We prefer using the #tag over UTM parameters because Google ignores the #tag value so no link equity is lost through the canonical tag.
2. Redirect Strategy
Step 1: Create a list of all known URLs of referrer site
- Scraping the referrer site
- Querying XML sitemaps
- Database export
Step 2: Create mapping document - usually an XLS document
Step 3: Specify bulk redirect rules and one-to-one mappings in the same document
Step 4: Get access to referring site’s Search Console to audit crawl errors, looking for 404s of any legacy pages that we should work into the redirect strategy
Step 5: Set up redirect rules for:
- Customer service pages
Step 6: Use the homepage as catch-all if redirect rules fail
3. Link Audit
Step 1: Perform a link audit on the first website to clean up any links that could potentially harm the second website
Step 2: Create a list of top linking domains to make sure these are retained
- Report on all catch-all redirects to the homepage
- Feed URLs into redirect rules where it makes sense
5. On-Page SEO Content
If the referrer store has categories and brands that don’t exist on the other store, then you need to import the SEO values in order to retain rankings and traffic, especially if the referrer site was ranking well. This is a quick win and on-page SEO can be improved later on the production site where needed.
- Import categories and brand’s SEO values that the new website doesn’t have
- Return page titles, H1, and SEO copy
- Replace all old brand mentions with new brand mentions
- Create an import file for developer to populate new brands and categories with SEO content
6. Redirection Checks
- Old URLs redirect correctly to the new site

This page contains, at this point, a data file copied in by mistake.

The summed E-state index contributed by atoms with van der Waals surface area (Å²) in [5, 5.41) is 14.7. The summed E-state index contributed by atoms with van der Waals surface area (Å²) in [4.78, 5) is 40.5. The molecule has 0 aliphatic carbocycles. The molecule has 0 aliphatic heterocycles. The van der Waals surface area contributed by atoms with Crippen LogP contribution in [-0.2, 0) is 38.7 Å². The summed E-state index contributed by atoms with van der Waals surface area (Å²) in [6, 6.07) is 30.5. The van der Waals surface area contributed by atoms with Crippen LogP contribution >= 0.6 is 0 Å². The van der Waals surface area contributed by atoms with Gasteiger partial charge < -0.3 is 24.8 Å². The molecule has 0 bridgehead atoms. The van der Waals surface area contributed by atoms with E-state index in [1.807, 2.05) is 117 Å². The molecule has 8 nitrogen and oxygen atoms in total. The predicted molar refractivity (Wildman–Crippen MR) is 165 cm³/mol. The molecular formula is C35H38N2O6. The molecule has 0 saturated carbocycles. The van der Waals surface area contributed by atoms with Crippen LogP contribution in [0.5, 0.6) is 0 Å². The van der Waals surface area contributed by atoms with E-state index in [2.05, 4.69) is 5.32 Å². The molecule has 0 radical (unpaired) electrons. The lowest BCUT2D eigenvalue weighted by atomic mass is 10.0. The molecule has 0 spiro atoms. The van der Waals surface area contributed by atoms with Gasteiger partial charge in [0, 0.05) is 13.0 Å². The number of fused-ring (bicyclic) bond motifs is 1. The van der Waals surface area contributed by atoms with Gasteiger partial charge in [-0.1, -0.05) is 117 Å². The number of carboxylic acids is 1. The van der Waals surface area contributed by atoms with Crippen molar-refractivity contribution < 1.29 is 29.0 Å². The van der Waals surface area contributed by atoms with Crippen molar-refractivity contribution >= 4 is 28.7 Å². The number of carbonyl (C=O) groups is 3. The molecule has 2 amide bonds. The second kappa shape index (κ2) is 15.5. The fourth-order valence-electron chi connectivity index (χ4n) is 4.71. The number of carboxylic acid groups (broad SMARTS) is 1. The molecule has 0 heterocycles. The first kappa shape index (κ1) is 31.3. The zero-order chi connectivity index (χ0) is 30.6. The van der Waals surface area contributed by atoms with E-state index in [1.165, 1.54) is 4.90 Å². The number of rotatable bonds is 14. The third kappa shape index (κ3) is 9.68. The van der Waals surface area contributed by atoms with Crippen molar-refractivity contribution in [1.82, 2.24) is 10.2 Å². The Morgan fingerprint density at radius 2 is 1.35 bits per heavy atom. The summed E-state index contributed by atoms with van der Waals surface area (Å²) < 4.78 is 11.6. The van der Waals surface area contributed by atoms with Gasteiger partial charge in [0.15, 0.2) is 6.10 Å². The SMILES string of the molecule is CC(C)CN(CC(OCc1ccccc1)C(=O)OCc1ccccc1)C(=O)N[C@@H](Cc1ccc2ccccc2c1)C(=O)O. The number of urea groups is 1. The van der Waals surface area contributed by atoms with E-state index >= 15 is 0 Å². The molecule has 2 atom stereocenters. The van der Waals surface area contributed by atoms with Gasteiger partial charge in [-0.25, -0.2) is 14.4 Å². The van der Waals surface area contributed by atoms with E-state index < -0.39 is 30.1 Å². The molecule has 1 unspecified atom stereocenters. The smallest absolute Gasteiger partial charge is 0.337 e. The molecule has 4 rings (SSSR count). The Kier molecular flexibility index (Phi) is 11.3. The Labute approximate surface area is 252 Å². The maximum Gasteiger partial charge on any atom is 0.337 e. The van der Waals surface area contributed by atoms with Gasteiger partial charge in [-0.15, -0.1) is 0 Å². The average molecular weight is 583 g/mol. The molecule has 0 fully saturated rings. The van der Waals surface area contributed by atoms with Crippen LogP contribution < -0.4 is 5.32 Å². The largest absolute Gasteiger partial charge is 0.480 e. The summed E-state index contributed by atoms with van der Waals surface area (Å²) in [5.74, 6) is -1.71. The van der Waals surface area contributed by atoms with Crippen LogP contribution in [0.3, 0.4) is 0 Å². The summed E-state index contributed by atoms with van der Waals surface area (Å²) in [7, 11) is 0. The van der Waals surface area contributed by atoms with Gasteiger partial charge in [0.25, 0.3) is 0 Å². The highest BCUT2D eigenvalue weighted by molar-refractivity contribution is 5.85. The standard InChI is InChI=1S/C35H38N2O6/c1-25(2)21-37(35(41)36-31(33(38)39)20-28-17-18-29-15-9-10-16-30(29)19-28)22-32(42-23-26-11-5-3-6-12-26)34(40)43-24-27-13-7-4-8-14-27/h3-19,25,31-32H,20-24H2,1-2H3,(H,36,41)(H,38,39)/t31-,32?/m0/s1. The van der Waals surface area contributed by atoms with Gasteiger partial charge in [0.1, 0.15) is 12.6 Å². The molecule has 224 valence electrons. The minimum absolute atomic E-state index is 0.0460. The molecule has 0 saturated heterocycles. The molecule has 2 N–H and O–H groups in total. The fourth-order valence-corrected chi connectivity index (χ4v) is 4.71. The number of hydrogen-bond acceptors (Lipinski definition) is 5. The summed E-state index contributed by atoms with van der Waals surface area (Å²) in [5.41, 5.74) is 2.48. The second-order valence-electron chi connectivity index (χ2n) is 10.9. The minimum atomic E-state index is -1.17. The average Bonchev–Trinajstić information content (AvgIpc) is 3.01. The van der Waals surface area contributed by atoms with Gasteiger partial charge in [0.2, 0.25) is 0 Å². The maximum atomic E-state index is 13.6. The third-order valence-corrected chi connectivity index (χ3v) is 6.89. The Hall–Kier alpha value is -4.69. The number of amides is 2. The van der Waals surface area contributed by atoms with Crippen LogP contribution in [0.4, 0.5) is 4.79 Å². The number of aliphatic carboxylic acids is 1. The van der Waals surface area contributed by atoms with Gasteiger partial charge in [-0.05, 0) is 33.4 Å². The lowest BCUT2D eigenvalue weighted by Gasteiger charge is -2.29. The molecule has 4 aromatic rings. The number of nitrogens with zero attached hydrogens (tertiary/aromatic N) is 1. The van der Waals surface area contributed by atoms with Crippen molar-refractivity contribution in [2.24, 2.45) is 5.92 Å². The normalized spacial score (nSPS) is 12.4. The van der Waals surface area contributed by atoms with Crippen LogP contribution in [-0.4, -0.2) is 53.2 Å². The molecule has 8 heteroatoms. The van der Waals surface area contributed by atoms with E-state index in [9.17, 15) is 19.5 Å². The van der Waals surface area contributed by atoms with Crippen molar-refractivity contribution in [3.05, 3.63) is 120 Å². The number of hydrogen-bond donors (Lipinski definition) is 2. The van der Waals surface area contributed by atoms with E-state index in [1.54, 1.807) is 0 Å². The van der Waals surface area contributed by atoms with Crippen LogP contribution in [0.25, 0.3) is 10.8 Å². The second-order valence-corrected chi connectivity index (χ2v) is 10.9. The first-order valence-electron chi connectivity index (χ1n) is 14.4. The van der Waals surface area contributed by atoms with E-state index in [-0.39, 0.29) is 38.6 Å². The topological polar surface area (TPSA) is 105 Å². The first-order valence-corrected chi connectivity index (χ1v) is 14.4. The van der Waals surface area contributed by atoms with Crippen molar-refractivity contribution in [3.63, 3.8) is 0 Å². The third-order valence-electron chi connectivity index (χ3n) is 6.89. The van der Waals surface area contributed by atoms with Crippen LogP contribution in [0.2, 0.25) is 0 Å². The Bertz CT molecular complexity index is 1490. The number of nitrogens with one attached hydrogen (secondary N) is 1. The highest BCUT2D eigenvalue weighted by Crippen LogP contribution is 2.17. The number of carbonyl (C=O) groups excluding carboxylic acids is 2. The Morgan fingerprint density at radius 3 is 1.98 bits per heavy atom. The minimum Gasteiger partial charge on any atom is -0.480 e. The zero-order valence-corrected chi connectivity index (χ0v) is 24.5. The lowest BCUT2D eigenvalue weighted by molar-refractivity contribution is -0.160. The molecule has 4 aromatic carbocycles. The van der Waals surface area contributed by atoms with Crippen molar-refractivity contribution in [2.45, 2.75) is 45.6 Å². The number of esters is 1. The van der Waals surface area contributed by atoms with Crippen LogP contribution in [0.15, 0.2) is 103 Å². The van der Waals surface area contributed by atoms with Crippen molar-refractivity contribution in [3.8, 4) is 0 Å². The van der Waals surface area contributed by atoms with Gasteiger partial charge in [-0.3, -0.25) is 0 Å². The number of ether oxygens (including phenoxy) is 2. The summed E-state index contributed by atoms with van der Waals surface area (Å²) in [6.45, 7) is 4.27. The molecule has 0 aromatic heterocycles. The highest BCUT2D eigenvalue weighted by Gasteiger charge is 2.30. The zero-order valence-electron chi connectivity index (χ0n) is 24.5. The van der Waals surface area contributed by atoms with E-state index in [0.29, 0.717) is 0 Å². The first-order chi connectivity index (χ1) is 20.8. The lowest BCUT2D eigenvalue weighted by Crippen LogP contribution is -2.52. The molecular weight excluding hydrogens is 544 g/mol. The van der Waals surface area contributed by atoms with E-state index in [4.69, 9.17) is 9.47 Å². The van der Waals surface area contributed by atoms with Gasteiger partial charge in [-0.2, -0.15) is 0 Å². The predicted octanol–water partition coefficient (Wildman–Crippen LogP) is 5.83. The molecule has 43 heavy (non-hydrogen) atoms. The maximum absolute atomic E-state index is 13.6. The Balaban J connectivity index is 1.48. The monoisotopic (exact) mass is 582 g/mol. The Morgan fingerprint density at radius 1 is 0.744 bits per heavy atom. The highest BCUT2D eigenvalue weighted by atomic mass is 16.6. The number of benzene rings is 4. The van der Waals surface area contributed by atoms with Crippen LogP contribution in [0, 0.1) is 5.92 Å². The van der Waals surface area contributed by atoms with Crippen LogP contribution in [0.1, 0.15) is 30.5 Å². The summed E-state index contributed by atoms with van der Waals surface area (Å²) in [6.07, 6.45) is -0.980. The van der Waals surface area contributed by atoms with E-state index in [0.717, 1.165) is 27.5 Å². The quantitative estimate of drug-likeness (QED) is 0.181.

- Redirects are implemented as 301 (permanent redirects) and not 302
- Legacy redirects haven’t been lost
- There aren't any long redirect chains
- There aren't too many internal redirects
- Redirect rules work as expected, including www vs non-www URL requests
- http vs https URL requests
- Lowercase vs upper case URL requests
7. Post Migration Improvements
- Regularly check the Index Status report in Google Search Console to closely monitor indexation
- Monitor the sitemap indexation levels
- Keep an eye on the Crawl Stats report in case the number of pages Google crawls per day drops
- Download and review the Crawl Errors report daily, particularly the ‘Not Found’ URLs, and redirect the more valuable links
- Review the HTML Improvements report to find missing or duplicate title tags
- Look out for mobile usability and structured data errors
- Re-submit referrer site sitemaps in Google Search Console for Google to quickly discover the redirects
- Log change of address for referrer site in Google Search Console
While the above checklist should help, it’s important that you find a process that works for you rather than trying to use a ‘cookie cutter’ strategy that may not be quite right for your unique needs. As we mentioned earlier, redirecting can be precarious and risky and it’s important that you are giving it the time and focus it requires.
If at any point you require assistance, feel free to email us on firstname.lastname@example.org.